Confidence vs arrogance in marketing, comms

No cage-fighting mentality that excites boxing ring fans is likely to prevail in the team sport of business.

The psychology of sport is a well-researched and intriguing part of human performance. Whether it is the loneliness of the long-distance runner or the collective dynamic of an international rugby team, the complexities of human thinking, attitude and outlook are a critical part of both individual and team performance. The mental demands of staying ahead of the competition require extraordinary conditioning and capacity to deal with the pressures of game performance, media intervention, sponsors and the needs of fans — sometimes loyal to a fault and, at other times, brutal in their expectation of nothing short of victory, followed by yet another victory. In the words of the classic Nike campaign, “You don’t win Silver, you lose Gold.”

Confidence and arrogance

The debate around what constitutes confidence and what resembles arrogance will likely forever remain unresolved and the area gets grey in the world of sport. Watching the antics of footballer Cristiano Ronaldo as he celebrates yet another incredible goal is in stark contrast to witnessing tennis player Roger Federer hold up another Wimbledon trophy and breaking the male tournament record in the process. While the former is all showmanship and flamboyance, the latter is an expression of humility, groundedness and a clear statement of family values embedded in sports performance. Both are incredibly marketable sportsmen and have amassed wealth that often belies the reasonable person’s view of what is justifiable in terms of earnings. But which style is most appropriate or relevant?

Some individual sports border on the cusp of brash arrogance in order to survive. Take a look at the recent media briefing on the clash between boxers Floyd Mayweather and Connor McGregor, and it is clear showmanship of an extreme kind, as 11 000 people gathered at the media event alone to witness what some would regard as the barbaric sport of boxing, a modern-day version of two contenders in the 21st century Colosseum equivalent. Much like the legend Muhammed Ali, there is no modesty on display here. Contrast this again with our very own Branden Grace, who hails from George, breaking a golfing record for shooting a round of 62 at the British Open, as the first-ever golfer to do so at a major — oblivious to the fact at the time and shrouded in complete humility.

Whether you accept arrogance as necessary in the world of sport or not, the issue here is that sport success demands and rewards this in some cases, and a lot of fans thrive off the sheer contest, competition and raw talent on display. Style is in the hands of the individual and it appears as though there is room for both in the global sport arena.

Is business any different?

By its nature, business is a team sport and while it celebrates individual excellence, it demands a collective effort among talented and similarly motivated and confident individuals. The team is naturally much larger in most cases and a lot more complex in composition, but the confidence to engage, perform and stay ahead of the pack is equally relevant.

Individual leadership plays a critical role in this equation. As former Uber CEO Travis Kalanick may testify, arrogance and brash behaviour are not a winning formula and are unlikely to last as a sustainable solution, even among incredibly talented and visionary entrepreneurs. Steve Jobs was reportedly arrogant to an extent, or at least misunderstood by many and was a very difficult person to work with. That he achieved incredible innovation and results through people is beyond debate, and he clearly balanced any perceived arrogance with an amazing vision and eye for excellence.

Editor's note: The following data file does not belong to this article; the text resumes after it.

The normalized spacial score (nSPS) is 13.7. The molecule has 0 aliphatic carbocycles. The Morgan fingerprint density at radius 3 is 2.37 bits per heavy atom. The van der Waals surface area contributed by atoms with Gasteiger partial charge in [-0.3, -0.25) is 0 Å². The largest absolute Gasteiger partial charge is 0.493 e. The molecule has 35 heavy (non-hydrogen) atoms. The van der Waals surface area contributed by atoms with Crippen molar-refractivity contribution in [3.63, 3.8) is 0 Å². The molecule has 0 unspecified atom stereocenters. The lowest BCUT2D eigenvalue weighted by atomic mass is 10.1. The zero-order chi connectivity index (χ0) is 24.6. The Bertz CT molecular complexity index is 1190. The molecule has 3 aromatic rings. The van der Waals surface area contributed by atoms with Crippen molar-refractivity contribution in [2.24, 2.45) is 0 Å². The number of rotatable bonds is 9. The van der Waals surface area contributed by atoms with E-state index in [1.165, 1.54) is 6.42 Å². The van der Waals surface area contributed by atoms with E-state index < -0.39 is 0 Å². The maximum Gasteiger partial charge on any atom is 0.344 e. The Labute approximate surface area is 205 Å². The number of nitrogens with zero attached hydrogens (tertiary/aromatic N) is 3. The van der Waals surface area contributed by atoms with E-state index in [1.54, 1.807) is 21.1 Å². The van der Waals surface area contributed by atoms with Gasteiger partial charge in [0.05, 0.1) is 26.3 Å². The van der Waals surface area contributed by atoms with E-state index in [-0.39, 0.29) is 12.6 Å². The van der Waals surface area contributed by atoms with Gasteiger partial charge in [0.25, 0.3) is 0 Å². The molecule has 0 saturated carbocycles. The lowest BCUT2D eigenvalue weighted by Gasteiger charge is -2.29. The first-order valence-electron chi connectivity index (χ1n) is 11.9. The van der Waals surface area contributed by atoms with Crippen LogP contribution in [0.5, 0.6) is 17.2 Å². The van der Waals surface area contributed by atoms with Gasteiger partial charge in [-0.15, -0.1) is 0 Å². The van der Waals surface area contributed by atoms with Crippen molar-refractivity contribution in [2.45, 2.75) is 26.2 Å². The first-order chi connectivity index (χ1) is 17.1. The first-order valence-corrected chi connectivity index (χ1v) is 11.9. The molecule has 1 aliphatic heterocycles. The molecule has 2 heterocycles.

South Africa has a significant list of entrepreneurs and business leaders who have done extremely well, with incredibly different styles. Sol Kerzner was tough to work for and arrogant, according to some, whereas Sipho Nkosi at Exxaro was one of the warmest and engaging executives you could hope to meet, in spite of significant wealth and a very senior role as a captain in the mining industry. In the state-owned space, Gill Marcus transitioned from Absa to the South African Reserve Bank with aplomb and her quietly strong disposition is sorely missed in the current fiscal environment.

Situational leadership prevails

In Johannesburg, Herman Mashaba has had to take a quantum step from the early background of humble-entrepreneur-turned-successful-businessman into the nasty world of politics and take some bold positions in the process. He doesn’t strike one as arrogant at all but he has clearly been required to make some unpopular statements in a tough political environment that requires balanced perspective and treading some challenging waters, as is so often the case in business, where myriad stakeholders with a spectrum of needs resemble the baying fans in demand of a victorious outcome.

Perhaps more telling in business is that one doesn’t easily reset the league or stage a rematch a few months later. Business, by its nature, carries far-reaching consequences and requires a steady hand.

There is clearly no-one-size-fits-all in either business, politics or sport. However, I would argue that, in the long run, talent and leadership that are humane, people-centric and modest will ultimately prevail. After all, life is too short to spend with someone preoccupied with only themselves and victory at all costs.

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